Do we really go beyond our prayers and intentions?

I have coached research groups who have been studying not only intentions, but how (or if) specific intentions can indeed translate to actual behavior. The scholarly literature calls this the “intention-behavior gap”. So far, the trend is that intentions of purchasing low-priced items are statistically reliable predictors of actual purchase behavior within a 1-2 month gap. The data on sustainability-oriented intentions (sustainable entrepreneurship, recycling) translating to actual behavior within 1 to 12 months seem noisier.

One insight that stands out to me is how “easy” it is to “intend”. Many research on values, attitudes, norms, and control stop short at researching intention and usually, the explanatory power of these antecedents is quite high. For example, it feels good (attitude) to think about sustainability. It is easy to say that one intends to perform sustainable actions. But do these intentions really translate to actual behaviors? I’m beginning to rethink the practical relevance of “intention” in certain contexts like sustainable consumption behaviors and sustainable entrepreneurial behaviors because of what my research groups’ findings have initially revealed.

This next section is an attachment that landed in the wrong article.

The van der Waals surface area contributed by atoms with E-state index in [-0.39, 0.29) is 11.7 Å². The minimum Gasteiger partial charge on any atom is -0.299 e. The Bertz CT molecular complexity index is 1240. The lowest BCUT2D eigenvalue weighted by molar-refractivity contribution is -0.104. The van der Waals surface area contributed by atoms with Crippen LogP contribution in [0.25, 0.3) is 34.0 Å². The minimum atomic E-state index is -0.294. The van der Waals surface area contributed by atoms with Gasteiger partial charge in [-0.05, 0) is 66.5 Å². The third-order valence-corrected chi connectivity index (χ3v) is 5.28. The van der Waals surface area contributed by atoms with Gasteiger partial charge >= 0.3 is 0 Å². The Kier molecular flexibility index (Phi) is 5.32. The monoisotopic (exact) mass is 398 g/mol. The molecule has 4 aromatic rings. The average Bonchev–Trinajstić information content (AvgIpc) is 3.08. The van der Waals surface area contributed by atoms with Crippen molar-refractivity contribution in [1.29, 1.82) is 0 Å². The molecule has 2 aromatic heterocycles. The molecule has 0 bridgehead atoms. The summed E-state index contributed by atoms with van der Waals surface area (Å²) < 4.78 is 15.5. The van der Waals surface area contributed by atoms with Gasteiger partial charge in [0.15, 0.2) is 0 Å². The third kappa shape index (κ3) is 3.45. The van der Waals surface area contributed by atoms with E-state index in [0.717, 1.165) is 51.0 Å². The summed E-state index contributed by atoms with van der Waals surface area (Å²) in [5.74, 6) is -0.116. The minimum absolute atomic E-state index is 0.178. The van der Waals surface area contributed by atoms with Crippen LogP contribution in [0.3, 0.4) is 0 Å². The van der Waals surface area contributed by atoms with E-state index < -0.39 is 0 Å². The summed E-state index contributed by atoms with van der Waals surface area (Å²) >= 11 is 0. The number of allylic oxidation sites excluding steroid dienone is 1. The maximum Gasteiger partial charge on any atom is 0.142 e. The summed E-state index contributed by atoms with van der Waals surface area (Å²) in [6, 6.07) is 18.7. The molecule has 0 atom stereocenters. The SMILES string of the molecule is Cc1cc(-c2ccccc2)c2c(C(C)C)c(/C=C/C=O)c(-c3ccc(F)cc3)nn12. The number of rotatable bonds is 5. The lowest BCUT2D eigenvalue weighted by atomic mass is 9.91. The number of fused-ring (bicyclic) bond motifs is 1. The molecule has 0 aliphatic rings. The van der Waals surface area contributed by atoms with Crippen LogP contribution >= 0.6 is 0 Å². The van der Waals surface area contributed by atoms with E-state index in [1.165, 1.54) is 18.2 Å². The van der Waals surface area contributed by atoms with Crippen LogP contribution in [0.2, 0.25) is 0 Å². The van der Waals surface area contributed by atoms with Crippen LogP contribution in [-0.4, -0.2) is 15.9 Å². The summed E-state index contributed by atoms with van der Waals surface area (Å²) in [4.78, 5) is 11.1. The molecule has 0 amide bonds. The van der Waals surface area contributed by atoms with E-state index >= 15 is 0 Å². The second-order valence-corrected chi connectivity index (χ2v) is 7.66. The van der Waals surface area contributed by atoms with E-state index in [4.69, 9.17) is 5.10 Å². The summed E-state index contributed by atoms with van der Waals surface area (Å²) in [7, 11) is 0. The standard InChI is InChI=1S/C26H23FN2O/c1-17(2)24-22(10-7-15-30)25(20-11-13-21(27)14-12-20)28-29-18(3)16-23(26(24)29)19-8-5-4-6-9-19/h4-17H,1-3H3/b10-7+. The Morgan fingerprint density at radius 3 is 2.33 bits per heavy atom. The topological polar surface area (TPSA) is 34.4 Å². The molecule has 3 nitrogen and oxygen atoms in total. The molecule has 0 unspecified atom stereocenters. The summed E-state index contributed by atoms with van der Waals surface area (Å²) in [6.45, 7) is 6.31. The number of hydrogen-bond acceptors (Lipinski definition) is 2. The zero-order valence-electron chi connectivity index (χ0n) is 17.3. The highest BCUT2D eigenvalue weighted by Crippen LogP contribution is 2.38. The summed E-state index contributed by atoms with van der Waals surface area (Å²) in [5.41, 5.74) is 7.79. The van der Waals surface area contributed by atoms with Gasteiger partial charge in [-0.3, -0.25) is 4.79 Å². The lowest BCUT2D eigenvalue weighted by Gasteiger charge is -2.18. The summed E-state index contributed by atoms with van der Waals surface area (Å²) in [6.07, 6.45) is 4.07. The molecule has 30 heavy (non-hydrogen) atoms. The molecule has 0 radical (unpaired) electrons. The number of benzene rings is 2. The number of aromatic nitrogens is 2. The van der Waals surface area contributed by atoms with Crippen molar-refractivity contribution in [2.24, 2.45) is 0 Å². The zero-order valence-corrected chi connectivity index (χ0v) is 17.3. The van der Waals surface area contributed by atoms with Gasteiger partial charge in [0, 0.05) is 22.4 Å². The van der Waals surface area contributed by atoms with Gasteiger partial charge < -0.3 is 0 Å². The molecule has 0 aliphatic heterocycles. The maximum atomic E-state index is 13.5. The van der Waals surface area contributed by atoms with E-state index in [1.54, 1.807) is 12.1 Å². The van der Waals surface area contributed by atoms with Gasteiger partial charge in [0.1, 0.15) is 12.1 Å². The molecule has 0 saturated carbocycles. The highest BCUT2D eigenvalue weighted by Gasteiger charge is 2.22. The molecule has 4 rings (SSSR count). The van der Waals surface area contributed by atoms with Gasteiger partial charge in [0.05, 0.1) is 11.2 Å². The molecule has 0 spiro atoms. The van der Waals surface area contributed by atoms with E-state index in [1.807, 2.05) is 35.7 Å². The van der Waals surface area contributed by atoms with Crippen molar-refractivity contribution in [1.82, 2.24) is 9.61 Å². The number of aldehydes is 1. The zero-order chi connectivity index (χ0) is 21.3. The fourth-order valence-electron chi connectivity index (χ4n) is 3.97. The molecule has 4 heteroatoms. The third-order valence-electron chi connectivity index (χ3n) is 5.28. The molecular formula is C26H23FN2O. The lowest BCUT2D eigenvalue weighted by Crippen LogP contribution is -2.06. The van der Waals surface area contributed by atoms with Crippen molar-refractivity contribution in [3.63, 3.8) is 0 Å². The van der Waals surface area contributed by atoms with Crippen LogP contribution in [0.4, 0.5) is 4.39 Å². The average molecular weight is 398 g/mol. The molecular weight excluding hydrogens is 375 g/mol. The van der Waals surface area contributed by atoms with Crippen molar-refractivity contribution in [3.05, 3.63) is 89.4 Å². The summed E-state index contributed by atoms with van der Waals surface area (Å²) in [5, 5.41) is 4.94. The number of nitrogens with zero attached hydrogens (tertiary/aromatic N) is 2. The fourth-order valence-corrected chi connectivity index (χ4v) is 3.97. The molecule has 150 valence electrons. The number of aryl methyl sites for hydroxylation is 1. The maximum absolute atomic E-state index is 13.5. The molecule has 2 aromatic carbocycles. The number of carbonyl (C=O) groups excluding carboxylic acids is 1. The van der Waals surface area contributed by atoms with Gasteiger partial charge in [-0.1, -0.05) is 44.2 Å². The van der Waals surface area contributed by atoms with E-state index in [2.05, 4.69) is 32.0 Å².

And if we think about it, prayers can be similar to intentions. It feels good to pray, but do we actually act on our prayers? What I like about today’s gospel about the Lord’s Prayer is the emphasis of Jesus on personal agency (action) as part of the conditions that could manifest the prayer’s intentions. My favorite line: “… He will give him whatever he needs (not out of friendship) because of his persistence.”

In a way, I am also reminding myself through this reflection that reflection without action is not complete. This is why the Lasallian Reflection Framework and Lonergan’s general empirical method is so beautiful; experience, insight, judge, and act.

Luke 11:1-13. The Lord’s Prayer


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